There are three broad ways in which using blockchain can create value. Firstly, blockchain’s distributed ledger allows for different stakeholders in a value chain to participate, and interact on a shared ledger. For instance, hospitals and insurance companies can have access to a common database of patient records to verify, and instantly process insurance claims. Second, as organizations create and store more transactional data in digital form, blockchain technologies’ ability to maintain transaction histories can provide performance information on everything from product inventories to counterparty risk in debt markets.
The ability for marketplaces to monitor themselves opens new possibilities for reducing risk and identifying performance gaps. Lastly, blockchains can be used to further enable the fractional ownership of assets deeper and more extensively than what traditional capital markets have been able to do.
3. How Enterprises and Organization are Collaborating to Utilize Blockchain
Collaborations are the key to competitiveness in two ways. Firstly, blockchains can allow better vertical integration between different firms within any given value chain, as in the case of logistics. Horizontal collaborations also allow competitors to more easily transact with each other like in the case of trade finance. Secondly, collaborations between incumbents and newcomers are gaining popularity. Contrary to the early expectations of many blockchain enthusiasts, incumbent firms in each sector today are more receptive towards adopting new technology to avoid disruption.
Large banks, as well as private companies are looking for ways to partner with solutions providers to improve their operational efficiency through the use of blockchain technology. Established firms provide market access and a testbed for smaller, emerging innovators. These partnerships are critical for both incumbents to stay competitive, as well as for new tech companies to gain market traction.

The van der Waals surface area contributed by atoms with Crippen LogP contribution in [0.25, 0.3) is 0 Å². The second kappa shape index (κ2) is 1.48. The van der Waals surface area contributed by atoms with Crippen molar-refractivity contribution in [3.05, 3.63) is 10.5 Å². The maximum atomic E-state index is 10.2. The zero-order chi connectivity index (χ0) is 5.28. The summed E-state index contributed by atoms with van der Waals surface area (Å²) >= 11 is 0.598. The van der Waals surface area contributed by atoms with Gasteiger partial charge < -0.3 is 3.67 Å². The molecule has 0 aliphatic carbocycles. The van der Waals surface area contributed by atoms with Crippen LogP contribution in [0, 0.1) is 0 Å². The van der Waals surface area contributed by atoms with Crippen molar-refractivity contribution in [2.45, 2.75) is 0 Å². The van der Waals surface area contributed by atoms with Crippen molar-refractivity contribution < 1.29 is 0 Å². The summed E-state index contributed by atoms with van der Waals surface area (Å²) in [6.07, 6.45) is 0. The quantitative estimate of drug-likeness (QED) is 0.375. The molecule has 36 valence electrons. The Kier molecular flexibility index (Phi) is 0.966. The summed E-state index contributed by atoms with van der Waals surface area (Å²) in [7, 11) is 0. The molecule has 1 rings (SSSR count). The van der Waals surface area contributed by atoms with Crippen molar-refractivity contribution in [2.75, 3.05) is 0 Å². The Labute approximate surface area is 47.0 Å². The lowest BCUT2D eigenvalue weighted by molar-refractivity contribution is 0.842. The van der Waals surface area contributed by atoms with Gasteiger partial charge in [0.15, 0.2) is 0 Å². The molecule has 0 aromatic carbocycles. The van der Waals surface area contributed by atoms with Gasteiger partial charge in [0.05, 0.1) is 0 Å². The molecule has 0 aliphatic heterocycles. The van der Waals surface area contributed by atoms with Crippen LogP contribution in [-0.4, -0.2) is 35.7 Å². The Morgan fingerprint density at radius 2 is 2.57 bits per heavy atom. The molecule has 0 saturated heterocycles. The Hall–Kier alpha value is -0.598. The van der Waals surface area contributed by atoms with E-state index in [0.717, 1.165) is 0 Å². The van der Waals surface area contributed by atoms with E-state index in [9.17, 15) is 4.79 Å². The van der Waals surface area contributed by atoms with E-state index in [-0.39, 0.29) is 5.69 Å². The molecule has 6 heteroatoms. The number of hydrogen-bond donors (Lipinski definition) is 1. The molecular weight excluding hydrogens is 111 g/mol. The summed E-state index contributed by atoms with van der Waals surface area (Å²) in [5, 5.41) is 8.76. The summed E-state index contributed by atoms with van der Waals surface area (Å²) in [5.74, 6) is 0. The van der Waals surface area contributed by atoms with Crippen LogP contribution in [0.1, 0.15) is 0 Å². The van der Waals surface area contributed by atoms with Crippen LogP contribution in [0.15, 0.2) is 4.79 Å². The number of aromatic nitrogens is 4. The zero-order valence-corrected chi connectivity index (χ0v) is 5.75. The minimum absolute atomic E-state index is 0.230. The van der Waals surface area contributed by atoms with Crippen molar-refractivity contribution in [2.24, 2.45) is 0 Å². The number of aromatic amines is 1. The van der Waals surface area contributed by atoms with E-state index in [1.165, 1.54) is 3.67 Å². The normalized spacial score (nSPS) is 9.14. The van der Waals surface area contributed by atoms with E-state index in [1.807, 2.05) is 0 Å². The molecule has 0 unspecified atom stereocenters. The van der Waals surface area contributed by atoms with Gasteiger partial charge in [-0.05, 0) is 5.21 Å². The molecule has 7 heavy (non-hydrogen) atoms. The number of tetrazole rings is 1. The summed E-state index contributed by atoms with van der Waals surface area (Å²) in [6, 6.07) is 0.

Read the full Singapore Ecosystem Blockchain Report.
This report is a product of ConsenSys with external contributions. The findings, interpretations, and conclusions expressed in this publication do not necessarily reflect the views of Temasek, Infocomm Media Development Authority (IMDA) and Monetary Authority of Singapore (MAS) or their respective affiliates. Research leverages multiple public sources as well as interviews to provide an outlook on the Singapore blockchain ecosystem in 2019. This report is intended for general guidance and information purposes only. This report is under no circumstances intended to be used or considered as financial or investment advice, a recommendation or an offer to sell, or a solicitation of any offer to buy any securities or other form of financial asset. The information contained in this report may be subject to changes without prior notice. We are under no obligation to update or correct the information included in this report. This report is provided on an “as is” basis. ConsenSys, Temasek, the IMDA and the MAS and their respective affiliates make no representation or warranty, either expressed or implied, as to the accuracy or completeness of the information in the report and shall not be liable for any loss (direct or indirect) arising from or otherwise in connection with the use of this report or its contents. The contents of this report are not to be construed as legal, business, investment or tax advice. Each recipient should consult with its legal, business, investment and tax advisers as to legal, business, investment and tax advice.